When the Kingdom of Morocco formed many years ago, it was built around fresh water sources and filled with storytellers. Then people lost their fear of the desert and the water fountains dried up and the storytellers left. A thirsty boy walked the city looking for water but found none. An old man called him closer and offered to tell him a story that would quench his thirst. At the end of his story, the little boy’s water cup was full. The story continued from one day to the next, each day resulting in water. Meanwhile, in the desert, a storm is forming created by a djinn looking to destroy Morocco. When the djinn arrives though, there is a way to battle it and bring water to the entire city. It just takes a young storyteller.
Turk beautifully weaves two stories together into one remarkable tale. The stories intertwine, showing the power of storytelling and its ability to refresh and quench thirsts. It is also about community and the vitality of shared stories and their power to change society. Beautifully, it is also about a boy learning a skill and a master storyteller showing his craft, plus it’s about a great story at its heart. There is attention to the flow of the tales here, how they work together, how repetition and rhythm are part of oral storytelling.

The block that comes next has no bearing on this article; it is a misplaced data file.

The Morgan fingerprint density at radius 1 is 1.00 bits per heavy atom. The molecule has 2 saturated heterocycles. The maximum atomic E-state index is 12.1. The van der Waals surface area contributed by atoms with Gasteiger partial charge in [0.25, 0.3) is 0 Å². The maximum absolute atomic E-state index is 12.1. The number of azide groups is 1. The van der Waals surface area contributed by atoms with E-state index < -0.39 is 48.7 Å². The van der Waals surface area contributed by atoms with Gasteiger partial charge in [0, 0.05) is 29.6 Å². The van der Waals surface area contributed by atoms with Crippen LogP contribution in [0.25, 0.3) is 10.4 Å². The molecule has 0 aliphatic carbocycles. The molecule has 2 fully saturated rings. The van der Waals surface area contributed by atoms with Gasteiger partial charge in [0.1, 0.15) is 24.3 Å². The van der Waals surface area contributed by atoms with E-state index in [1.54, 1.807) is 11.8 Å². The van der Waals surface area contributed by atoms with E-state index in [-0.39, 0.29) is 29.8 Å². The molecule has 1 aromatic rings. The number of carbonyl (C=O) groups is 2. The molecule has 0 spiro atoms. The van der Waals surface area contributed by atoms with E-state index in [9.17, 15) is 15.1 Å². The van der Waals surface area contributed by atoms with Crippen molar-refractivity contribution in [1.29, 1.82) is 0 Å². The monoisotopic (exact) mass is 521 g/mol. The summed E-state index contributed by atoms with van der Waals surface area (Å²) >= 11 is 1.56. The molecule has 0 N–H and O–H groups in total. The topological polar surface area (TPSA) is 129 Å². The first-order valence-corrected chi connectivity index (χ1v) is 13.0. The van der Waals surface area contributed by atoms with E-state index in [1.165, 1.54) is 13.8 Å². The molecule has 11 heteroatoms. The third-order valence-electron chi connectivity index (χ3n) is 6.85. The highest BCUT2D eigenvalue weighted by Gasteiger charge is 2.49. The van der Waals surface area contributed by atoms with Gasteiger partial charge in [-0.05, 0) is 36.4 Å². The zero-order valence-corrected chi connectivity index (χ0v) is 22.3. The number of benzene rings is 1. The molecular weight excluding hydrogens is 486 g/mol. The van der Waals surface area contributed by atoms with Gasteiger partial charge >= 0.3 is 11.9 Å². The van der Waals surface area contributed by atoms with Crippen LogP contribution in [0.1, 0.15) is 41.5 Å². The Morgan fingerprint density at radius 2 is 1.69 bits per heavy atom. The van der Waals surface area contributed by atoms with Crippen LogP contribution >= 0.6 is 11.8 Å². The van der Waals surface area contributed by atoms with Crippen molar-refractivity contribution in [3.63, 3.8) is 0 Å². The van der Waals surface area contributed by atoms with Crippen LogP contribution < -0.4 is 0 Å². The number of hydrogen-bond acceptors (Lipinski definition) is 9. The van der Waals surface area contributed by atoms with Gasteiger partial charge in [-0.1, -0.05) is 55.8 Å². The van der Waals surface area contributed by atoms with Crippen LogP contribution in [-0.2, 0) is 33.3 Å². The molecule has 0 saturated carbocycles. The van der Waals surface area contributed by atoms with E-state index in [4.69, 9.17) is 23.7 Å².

The illustrations are impressive, creating borders on the page that add richness. They also have a looseness to the images that is imaginative and allows the reader to fill in the blanks visually themselves. Even the text plays a visual role with different characters having differently colored fonts.
The power of story is brought to life in this rich picture book. Appropriate for ages 5-7.
Reviewed from copy received from Atheneum Books for Young Readers.